Gov. Jerry Brown leaves a news conference where he unveiled his proposed 2016-17 state budget. (Rich Pedroncelli / AP)
January 8, 2016
It was during a boisterous and brusque budget presentation when Gov. Jerry Brown offered a candid assessment of why he’s unwilling to grant too many legislative spending requests.
“There will be a tendency just to do everything, and then I’ll have to straighten it out at the end,” he said when releasing his $170.7 billion plan Thursday.
To avoid that, Brown deftly uses the single most powerful budget-writing tool at his disposal: the official forecast of tax revenues, the foundation on which all spending plans are built. Lower the forecasts, say budget watchers, and you neutralize most every request to expand government services.
“We’ve been concerned that this hasn’t received enough attention in the last few years,” said Chris Hoene, executive director of the California Budget and Policy Center, a nonprofit that advocates for programs to help the working poor.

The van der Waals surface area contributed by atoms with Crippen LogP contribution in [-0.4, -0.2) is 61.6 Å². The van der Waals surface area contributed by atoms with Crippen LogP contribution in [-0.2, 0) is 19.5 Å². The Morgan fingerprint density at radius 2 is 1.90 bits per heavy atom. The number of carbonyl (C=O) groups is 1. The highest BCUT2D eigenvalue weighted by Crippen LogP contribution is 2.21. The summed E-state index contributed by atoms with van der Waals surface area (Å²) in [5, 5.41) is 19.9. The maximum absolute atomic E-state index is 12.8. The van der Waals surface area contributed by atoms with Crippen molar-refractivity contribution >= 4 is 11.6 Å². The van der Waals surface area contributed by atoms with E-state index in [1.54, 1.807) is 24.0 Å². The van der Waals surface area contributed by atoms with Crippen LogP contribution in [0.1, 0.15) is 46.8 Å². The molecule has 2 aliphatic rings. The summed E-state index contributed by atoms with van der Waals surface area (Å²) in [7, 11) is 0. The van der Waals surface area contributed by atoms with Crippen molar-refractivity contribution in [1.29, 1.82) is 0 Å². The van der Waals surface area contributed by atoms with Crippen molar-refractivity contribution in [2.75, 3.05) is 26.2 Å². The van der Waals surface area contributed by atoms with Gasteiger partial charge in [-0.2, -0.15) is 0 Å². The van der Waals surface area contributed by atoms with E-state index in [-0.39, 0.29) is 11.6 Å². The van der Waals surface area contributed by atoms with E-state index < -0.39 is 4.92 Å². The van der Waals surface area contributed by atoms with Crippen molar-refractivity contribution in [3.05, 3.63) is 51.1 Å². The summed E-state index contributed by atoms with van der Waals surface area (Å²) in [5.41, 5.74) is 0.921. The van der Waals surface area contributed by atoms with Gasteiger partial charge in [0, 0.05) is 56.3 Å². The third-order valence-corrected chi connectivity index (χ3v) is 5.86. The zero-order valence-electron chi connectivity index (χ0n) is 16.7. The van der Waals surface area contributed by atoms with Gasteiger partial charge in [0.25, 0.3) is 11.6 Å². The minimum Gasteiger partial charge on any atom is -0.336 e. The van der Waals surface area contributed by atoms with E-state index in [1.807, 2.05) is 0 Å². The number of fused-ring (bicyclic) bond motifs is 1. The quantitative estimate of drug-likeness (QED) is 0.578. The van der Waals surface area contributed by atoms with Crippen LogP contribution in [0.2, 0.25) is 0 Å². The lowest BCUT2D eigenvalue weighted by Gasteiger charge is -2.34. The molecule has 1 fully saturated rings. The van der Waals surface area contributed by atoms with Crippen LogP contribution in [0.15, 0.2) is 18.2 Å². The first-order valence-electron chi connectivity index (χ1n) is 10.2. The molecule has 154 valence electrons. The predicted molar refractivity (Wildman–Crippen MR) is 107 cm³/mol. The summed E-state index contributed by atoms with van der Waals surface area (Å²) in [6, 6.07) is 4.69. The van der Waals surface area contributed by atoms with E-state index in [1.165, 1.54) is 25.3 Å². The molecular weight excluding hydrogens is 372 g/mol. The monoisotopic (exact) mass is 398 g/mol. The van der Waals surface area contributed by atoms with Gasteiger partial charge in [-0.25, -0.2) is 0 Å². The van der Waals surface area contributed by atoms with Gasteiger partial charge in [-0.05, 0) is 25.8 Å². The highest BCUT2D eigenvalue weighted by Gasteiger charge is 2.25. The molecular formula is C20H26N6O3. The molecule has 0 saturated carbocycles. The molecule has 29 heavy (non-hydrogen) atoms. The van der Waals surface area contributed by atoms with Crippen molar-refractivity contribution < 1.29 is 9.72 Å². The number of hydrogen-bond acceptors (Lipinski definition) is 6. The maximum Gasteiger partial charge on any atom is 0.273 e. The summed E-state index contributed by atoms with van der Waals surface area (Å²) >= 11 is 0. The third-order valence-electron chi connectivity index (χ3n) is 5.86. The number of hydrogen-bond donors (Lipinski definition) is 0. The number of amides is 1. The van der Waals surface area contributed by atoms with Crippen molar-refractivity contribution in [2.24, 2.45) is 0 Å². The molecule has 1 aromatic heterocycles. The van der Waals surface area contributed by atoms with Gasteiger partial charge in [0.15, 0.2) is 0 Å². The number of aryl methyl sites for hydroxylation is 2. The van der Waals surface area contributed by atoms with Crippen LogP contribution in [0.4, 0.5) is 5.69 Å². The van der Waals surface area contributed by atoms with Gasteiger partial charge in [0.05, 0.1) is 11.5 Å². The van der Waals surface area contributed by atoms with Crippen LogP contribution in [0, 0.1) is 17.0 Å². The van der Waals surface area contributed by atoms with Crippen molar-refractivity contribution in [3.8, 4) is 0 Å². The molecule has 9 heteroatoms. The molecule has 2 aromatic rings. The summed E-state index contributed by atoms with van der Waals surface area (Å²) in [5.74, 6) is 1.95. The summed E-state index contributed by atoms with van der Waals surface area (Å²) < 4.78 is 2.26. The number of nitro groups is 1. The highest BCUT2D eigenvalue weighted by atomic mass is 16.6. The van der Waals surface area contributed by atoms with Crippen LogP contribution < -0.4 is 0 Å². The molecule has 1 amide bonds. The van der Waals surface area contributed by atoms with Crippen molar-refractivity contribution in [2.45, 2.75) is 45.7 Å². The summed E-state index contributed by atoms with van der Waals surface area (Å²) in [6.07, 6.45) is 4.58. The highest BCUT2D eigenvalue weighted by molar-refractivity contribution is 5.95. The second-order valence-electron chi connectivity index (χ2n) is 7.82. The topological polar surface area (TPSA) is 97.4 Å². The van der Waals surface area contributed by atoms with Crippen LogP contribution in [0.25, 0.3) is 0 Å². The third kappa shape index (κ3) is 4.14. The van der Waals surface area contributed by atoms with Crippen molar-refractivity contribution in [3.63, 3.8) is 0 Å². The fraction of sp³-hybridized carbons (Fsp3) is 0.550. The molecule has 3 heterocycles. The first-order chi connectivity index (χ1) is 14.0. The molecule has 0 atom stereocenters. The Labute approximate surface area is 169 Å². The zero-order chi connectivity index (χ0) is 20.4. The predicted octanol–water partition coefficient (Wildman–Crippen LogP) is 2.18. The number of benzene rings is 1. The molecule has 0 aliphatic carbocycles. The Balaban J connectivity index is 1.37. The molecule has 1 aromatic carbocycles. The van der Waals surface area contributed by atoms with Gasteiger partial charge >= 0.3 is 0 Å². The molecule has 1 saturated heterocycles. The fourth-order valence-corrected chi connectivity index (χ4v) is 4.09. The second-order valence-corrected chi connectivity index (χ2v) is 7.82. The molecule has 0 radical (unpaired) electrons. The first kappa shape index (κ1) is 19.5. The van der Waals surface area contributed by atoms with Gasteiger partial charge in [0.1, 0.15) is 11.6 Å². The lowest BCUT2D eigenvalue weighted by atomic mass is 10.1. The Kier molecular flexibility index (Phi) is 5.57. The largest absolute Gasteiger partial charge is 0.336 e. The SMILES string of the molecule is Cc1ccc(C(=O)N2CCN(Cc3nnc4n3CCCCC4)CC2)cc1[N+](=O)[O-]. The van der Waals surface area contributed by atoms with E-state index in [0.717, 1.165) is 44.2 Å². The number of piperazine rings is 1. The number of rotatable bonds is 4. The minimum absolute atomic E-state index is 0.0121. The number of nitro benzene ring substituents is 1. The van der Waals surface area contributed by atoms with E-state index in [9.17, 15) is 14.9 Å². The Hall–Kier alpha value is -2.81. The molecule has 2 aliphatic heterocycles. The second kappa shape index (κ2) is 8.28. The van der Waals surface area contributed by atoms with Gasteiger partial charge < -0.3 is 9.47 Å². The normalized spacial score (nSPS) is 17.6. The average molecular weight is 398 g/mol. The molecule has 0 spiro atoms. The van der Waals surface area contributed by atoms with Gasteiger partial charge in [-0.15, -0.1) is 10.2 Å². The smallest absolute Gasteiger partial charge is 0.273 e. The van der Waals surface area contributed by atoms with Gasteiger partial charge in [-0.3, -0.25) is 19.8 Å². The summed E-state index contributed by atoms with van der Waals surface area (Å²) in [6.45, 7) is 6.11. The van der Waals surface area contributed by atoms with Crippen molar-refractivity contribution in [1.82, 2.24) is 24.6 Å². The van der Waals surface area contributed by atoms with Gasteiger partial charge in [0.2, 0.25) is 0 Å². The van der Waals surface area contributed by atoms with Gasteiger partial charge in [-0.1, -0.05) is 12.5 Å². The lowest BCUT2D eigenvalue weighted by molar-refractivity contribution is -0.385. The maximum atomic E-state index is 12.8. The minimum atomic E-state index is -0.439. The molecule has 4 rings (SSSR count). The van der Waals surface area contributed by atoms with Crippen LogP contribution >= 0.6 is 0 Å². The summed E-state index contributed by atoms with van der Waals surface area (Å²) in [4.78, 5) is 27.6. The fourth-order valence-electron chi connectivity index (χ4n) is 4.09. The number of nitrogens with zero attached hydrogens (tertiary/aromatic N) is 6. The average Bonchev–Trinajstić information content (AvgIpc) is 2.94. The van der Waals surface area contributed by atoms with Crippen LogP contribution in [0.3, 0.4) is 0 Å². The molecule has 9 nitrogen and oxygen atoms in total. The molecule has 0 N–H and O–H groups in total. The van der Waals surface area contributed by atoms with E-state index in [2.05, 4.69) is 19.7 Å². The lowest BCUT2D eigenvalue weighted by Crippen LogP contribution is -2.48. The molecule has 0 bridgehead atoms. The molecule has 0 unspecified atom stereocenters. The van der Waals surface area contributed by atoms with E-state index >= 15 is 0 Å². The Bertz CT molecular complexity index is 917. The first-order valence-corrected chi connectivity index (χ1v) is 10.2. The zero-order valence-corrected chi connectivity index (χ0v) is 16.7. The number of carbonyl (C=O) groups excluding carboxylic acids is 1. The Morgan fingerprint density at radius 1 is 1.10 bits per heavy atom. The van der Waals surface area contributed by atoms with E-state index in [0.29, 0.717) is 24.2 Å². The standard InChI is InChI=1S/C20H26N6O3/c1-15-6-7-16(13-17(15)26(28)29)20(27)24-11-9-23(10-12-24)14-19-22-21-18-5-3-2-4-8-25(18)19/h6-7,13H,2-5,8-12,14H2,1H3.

Even the best state budgets include revenue estimates that are the product of mixing precise data with old-fashioned gut instinct. Economic forecasting, it’s said, is more art than science.
It can also have a dash of politics.
Governors routinely have different budget roadmaps than legislators. Brown has made it clear that his begins with a heavy bias towards caution.
“He figures that if he’s conservative going in, that gives him resources to work with the following year,” said Fred Silva, a budget analyst with the bipartisan think thank California Forward.
The question though, is do legislators agree with the governor’s revenue predictions? Recent history suggests the answer is no.
Over the past three years, the Legislature’s budget experts have predicted tax revenues would come in at higher levels than Brown assumed. When the final numbers were tallied, the legislative analysts have been more accurate.
And yet each year, enacted budgets used the lower revenues from the governor.
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